If there’s one thing you can count on in the tropics, it’s running into some impressive creepy crawlies.

And as you might expect, in addition to all the geckos, ants, and giant centipedes, there are cockroaches in Hawaii, too. While most are harmless thankfully, a few are definitely not good bugs to have around.

Let’s look at the more dangerous roaches in Hawaii, then explore some strategies to get rid of them if you discover you have a problem.

Types of Roaches in Hawaii

Of the 19 cockroach species that Hawaii lays claim to, only 4 are considered significant pests.

Two of them are “domestic,” or indoor roaches that specifically target Hawaiian homes. Two others are “peridomestic” roaches that mostly live outdoors, but enter homes and businesses when certain conditions are met.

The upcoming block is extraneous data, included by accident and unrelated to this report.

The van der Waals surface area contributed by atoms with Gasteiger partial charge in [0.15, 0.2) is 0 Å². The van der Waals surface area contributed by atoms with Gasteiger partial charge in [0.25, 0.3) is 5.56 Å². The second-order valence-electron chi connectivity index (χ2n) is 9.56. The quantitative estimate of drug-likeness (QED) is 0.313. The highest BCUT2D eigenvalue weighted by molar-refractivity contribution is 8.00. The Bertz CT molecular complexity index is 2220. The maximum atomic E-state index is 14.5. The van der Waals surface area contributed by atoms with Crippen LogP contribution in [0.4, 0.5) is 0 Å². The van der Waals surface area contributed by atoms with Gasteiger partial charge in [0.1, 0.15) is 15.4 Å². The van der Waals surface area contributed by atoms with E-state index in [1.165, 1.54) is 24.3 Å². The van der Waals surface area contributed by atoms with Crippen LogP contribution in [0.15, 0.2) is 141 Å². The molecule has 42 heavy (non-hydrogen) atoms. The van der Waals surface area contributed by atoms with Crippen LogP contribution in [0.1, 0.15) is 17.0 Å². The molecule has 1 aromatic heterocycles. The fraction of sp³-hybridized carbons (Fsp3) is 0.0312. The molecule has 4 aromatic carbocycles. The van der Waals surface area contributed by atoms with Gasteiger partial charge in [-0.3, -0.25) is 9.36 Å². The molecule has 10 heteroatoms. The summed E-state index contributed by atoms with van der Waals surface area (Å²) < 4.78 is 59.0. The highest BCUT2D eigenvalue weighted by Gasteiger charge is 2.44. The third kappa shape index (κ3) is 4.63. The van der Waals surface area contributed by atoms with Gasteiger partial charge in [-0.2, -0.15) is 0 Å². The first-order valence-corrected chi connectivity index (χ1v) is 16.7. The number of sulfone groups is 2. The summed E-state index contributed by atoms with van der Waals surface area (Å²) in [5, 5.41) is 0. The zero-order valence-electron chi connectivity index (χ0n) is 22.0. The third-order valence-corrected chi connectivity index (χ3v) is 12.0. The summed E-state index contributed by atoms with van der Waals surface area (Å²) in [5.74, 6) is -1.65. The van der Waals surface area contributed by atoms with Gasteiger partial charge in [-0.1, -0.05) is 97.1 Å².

We’ll begin with the outdoor ones, starting with a bug that’s impossible to miss—

The American “B52” Cockroach

Illustration of an American cockroach flying over a country home's porch

Type: Outdoor/Indoor Cockroach

About

Known as the “B52 roach” among locals, the biggest, boldest, and most “in your face” of these pests is the American cockroach—a notorious flying cockroach Hawaii borders on being famous for.

Appearance

Found across the islands, and more than two inches long, it’s not only the biggest cockroach in Hawaii, but the largest cockroach in the United States.

If the sheer size of this bug doesn’t startle you when you see it, its ability to fly – sometimes directly toward you – should be enough to do the trick.

Should you encounter a creature that looks like an American cockroach but is wingless (and probably smaller), it’s likely to be a baby American cockroach. You’ll be able to recognize both by their characteristic reddish-brown color, exceedingly long antennae, and the cream-colored, mottled cowl behind their heads.

Habits

As outdoor/indoor roaches, you’ll find these bugs just about everywhere outside, especially yards, gardens, trash, and sewers where water is abundant and there’s plenty for them to eat.